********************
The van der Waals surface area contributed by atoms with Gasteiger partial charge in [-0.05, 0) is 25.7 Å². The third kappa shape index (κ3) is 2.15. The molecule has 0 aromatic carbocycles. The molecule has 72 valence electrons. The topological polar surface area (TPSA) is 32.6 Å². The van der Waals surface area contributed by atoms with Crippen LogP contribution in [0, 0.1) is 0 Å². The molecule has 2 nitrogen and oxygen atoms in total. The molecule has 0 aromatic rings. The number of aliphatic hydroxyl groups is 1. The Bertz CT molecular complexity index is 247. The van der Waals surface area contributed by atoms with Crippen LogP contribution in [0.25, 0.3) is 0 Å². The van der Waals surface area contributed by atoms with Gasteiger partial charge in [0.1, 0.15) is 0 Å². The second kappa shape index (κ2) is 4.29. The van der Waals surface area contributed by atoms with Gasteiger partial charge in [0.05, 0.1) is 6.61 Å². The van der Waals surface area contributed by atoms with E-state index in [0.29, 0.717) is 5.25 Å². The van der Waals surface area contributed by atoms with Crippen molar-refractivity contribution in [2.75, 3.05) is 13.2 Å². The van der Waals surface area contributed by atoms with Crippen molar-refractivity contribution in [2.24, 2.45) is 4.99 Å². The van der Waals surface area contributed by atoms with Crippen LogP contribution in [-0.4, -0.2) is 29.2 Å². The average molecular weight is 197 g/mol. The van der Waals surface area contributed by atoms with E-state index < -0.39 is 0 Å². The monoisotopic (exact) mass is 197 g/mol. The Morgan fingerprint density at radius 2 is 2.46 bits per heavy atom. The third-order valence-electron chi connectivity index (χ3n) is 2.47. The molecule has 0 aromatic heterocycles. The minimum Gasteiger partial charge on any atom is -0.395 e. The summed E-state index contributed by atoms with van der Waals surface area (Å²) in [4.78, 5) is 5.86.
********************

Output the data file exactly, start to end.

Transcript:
The van der Waals surface area contributed by atoms with Gasteiger partial charge in [-0.05, 0) is 25.7 Å². The third kappa shape index (κ3) is 2.15. The molecule has 0 aromatic carbocycles. The molecule has 72 valence electrons. The topological polar surface area (TPSA) is 32.6 Å². The van der Waals surface area contributed by atoms with Crippen LogP contribution in [0, 0.1) is 0 Å². The molecule has 2 nitrogen and oxygen atoms in total. The molecule has 0 aromatic rings. The number of aliphatic hydroxyl groups is 1. The Bertz CT molecular complexity index is 247. The van der Waals surface area contributed by atoms with Crippen LogP contribution in [0.25, 0.3) is 0 Å². The van der Waals surface area contributed by atoms with Gasteiger partial charge in [0.1, 0.15) is 0 Å². The second kappa shape index (κ2) is 4.29. The van der Waals surface area contributed by atoms with Gasteiger partial charge in [0.05, 0.1) is 6.61 Å². The van der Waals surface area contributed by atoms with E-state index in [0.29, 0.717) is 5.25 Å². The van der Waals surface area contributed by atoms with Crippen molar-refractivity contribution in [2.75, 3.05) is 13.2 Å². The van der Waals surface area contributed by atoms with Crippen molar-refractivity contribution in [2.24, 2.45) is 4.99 Å². The van der Waals surface area contributed by atoms with Crippen LogP contribution in [-0.4, -0.2) is 29.2 Å². The average molecular weight is 197 g/mol. The van der Waals surface area contributed by atoms with E-state index < -0.39 is 0 Å². The monoisotopic (exact) mass is 197 g/mol. The Morgan fingerprint density at radius 2 is 2.46 bits per heavy atom. The third-order valence-electron chi connectivity index (χ3n) is 2.47. The molecule has 0 aromatic heterocycles. The minimum Gasteiger partial charge on any atom is -0.395 e. The summed E-state index contributed by atoms with van der Waals surface area (Å²) in [4.78, 5) is 5.86.